The woman from the Foreign Office laughed out loud, but in the course of events, the Queen passed her by with a quick handshake, and then it was my turn.
From what seemed like a great distance away, which in fact was less than two metres, a man in a silly looking uniform announced, “Mister Paul Bo-a-che, ma’am.”
I had half expected him to pronounce my name incorrectly, and so as I walked towards the Queen and she extended her hand, I took it, and shook it, and said off the top of my head, “Your majesty, ma’am, I’m delighted to meet you.” As I did so, I bowed, and my dreadlocks swept forward. The Queen pulled back her head almost unconsciously and eyed me with a sideward glance. Then in that peculiar high-pitched Spitting Image tone inside my head, she said, “Oh – and what do you do here?”
That’s when I started to stutter. I’d understood each word the Queen had spoken, but I was having difficulty computing the question. “I was born here. I live here. I don’t work here, your majesty,” I wanted to say. “So what do you mean?” But in the end I simply answered, “I…I…I…I’m a writer, ma’am,” just like it said on my gold-embossed name-tag. “Oh, really,” the Queen replied, in the same deadpan tone in my head, and that then was my cue to move along. I was now standing before the Duke of Edinburgh.
“Good evening, Your Royal Highness,” I said.
“So what kind of things do you write?”
“I am originally a playwright but these days I’ll write just about anything I’m paid to do.”
“Do you have anything on at the moment?”
“Not at the moment, but I am currently writing my first novel.”
“Very good,” he says, and turns towards the ex-Miss Zimbabwe. “So do you write with him?”
“Oh – No!” she says. “I’m a model.”
“Right you are,” says the prince with a devilish smile.
The rest I didn’t hear because I was being directed back into The Gallery Room where we were now able to get up close and personal with all the paintings on display. It all happened so quickly anyway that I felt slightly giddy. Everything around me looked surreal, as if I had just fallen down the rabbit hole like Alice in Wonderland. Not a drop of alcohol had I touched so far, but now I needed a drink, if only to get things into perspective.
“What would you like, sir? A glass of Champagne or some freshly squeezed Sandringham orange juice?”
“You have your own orchards?”
“Yes, sir. Only the best for the Queen.”
“I’ll try a mix of both, may I?”
“Certainly. Thank you, sir.”
How the blued-blooded idle rich live, huh? You’d think that they would all be stuffy and boring, but I had just had a great conversation with one of the Ladies in Waiting who talked very eloquently about living in Washington DC and the poverty and racism she witnessed there. Then this very charming Edward Griffiths talked to me for a good long while about how they selected the guests for this evening’s event. They had come across me because of my sexual health promotion work around HIV/AIDS, Drum magazine, and my stint on BBC1 covering the newspaper reviews on a Saturday morning. Apparently, the Royal Household have a team of researchers who go out looking for distinguished people from all walks of life (arts, sports, music, science, and so on) to attend these types of functions. He himself had been a high-flyer in the hotel industry before being hand-picked to head the hospitalities team. I was impressed.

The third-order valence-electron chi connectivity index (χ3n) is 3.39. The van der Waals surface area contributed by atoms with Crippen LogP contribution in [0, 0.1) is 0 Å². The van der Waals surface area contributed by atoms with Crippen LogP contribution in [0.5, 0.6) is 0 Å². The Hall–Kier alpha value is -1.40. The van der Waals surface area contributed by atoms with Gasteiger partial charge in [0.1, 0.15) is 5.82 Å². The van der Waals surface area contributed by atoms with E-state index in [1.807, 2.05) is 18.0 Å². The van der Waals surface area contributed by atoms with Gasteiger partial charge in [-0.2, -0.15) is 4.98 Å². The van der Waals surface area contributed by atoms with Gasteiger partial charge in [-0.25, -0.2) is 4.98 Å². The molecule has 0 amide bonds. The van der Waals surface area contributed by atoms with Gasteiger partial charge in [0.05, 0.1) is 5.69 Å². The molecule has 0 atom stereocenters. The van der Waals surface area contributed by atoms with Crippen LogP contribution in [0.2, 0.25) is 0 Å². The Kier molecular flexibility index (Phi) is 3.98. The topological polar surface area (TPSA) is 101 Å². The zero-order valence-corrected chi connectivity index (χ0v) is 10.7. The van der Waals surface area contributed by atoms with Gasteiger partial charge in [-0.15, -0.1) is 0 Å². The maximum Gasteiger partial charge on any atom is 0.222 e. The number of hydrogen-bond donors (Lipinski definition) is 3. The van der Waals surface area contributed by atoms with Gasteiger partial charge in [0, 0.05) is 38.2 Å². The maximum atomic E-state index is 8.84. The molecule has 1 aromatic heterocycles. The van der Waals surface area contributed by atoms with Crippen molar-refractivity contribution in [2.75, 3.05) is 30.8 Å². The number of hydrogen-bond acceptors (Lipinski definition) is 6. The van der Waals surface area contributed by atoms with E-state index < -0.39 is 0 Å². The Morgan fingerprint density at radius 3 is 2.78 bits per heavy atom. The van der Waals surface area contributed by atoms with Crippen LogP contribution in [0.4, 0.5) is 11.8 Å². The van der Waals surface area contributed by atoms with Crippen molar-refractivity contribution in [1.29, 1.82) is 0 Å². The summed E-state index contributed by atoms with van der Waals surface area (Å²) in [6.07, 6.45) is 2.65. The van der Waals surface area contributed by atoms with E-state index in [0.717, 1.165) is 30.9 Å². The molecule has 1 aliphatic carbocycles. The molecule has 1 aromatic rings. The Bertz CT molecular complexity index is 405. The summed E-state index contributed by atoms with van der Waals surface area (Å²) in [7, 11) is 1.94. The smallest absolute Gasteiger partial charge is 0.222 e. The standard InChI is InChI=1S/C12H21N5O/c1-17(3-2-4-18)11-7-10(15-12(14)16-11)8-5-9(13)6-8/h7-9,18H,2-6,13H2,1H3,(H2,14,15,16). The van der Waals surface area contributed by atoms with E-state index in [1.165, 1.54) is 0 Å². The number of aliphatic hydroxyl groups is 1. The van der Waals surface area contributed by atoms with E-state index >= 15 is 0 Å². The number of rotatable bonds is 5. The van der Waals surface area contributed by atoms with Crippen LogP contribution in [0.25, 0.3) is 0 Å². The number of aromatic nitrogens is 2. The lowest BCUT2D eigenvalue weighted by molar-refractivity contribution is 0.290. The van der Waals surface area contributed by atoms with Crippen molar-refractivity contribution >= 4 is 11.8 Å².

So there I am, minding my own business and checking out the paintings, when up walks Prince Michael of Kent; arguably, the most regal of the royals.
“It’s good to see a Rastafarian here this evening,” he says.
“I wouldn’t exactly call myself a Rastafarian.”
“I’m just a humble writer with a hairstyle that I like. I may have certain sympathies, and like Samson, my hair may symbolise my deeper roots and culture, but that’s as far as it goes, I’m afraid. In my eyes, even you could grow some dreadlocks.”
“Not with my hairline.”
“I never thought I’d still have hair at my age. But I’ve just been admiring these amazing paintings on your walls. It must be a great pleasure to wake up each morning and come down to see these in natural daylight.”
“You must be only about one of five people in this room who have taken any notice of the art.”
“I can’t think why.”
“Are you an artist?”
“Not in the sense that I paint or sketch, but I’m a great admirer of beauty in all of its forms.”
“My wife is a great admirer of art.”
“Is she here tonight?”
“No, I’m afraid not.”
“Oh, I’ve always thought her a very handsome woman.” Then just as I thought I’d said too much, I changed my tracks. “It’s funny, I’m currently writing a book based partly on my mother’s diaries, and it’s amazing just how much people of her generation knew about your family. I’m amazed because I know so little about the royal household.”
“How far have you got with your book?”
“Not as far as I’d like, but it’s coming along.”
“Well, I’m sure it’s going to be just great.”
“Can I put that as a quote from you on the back sleeve?”
“It’s nice talking to you,” he smiles. “Have a good evening.”
“And you, Prince Michael.”